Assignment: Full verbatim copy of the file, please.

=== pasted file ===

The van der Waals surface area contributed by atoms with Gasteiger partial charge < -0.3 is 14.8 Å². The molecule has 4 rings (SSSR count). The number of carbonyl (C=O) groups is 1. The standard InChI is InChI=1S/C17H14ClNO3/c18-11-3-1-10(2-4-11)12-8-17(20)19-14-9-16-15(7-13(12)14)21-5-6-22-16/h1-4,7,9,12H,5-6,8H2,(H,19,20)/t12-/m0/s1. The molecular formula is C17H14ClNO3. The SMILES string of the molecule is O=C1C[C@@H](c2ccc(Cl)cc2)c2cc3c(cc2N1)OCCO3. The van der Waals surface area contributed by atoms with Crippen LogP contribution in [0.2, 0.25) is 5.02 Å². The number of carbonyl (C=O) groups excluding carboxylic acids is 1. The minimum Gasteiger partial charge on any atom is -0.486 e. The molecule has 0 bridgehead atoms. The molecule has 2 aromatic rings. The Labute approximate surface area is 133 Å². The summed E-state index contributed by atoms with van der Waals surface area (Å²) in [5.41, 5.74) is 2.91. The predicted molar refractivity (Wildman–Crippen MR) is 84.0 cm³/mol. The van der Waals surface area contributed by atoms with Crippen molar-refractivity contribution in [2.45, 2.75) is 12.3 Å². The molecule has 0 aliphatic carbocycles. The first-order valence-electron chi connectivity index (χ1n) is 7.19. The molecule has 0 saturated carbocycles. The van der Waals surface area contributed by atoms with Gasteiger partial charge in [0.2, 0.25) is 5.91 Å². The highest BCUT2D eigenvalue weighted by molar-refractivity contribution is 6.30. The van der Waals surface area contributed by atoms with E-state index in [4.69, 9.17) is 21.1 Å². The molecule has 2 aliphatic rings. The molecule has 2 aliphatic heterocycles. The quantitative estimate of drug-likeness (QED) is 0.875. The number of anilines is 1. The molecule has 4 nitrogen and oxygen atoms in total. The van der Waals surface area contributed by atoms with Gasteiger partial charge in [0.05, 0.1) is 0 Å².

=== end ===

The van der Waals surface area contributed by atoms with Gasteiger partial charge < -0.3 is 14.8 Å². The molecule has 4 rings (SSSR count). The number of carbonyl (C=O) groups is 1. The standard InChI is InChI=1S/C17H14ClNO3/c18-11-3-1-10(2-4-11)12-8-17(20)19-14-9-16-15(7-13(12)14)21-5-6-22-16/h1-4,7,9,12H,5-6,8H2,(H,19,20)/t12-/m0/s1. The molecular formula is C17H14ClNO3. The SMILES string of the molecule is O=C1C[C@@H](c2ccc(Cl)cc2)c2cc3c(cc2N1)OCCO3. The van der Waals surface area contributed by atoms with Crippen LogP contribution in [0.2, 0.25) is 5.02 Å². The number of carbonyl (C=O) groups excluding carboxylic acids is 1. The minimum Gasteiger partial charge on any atom is -0.486 e. The molecule has 0 bridgehead atoms. The molecule has 2 aromatic rings. The Labute approximate surface area is 133 Å². The summed E-state index contributed by atoms with van der Waals surface area (Å²) in [5.41, 5.74) is 2.91. The predicted molar refractivity (Wildman–Crippen MR) is 84.0 cm³/mol. The van der Waals surface area contributed by atoms with Crippen molar-refractivity contribution in [2.45, 2.75) is 12.3 Å². The molecule has 0 aliphatic carbocycles. The first-order valence-electron chi connectivity index (χ1n) is 7.19. The molecule has 0 saturated carbocycles. The van der Waals surface area contributed by atoms with Gasteiger partial charge in [0.2, 0.25) is 5.91 Å². The highest BCUT2D eigenvalue weighted by molar-refractivity contribution is 6.30. The van der Waals surface area contributed by atoms with E-state index in [4.69, 9.17) is 21.1 Å². The molecule has 2 aliphatic rings. The molecule has 2 aliphatic heterocycles. The quantitative estimate of drug-likeness (QED) is 0.875. The number of anilines is 1. The molecule has 4 nitrogen and oxygen atoms in total. The van der Waals surface area contributed by atoms with Gasteiger partial charge in [0.05, 0.1) is 0 Å².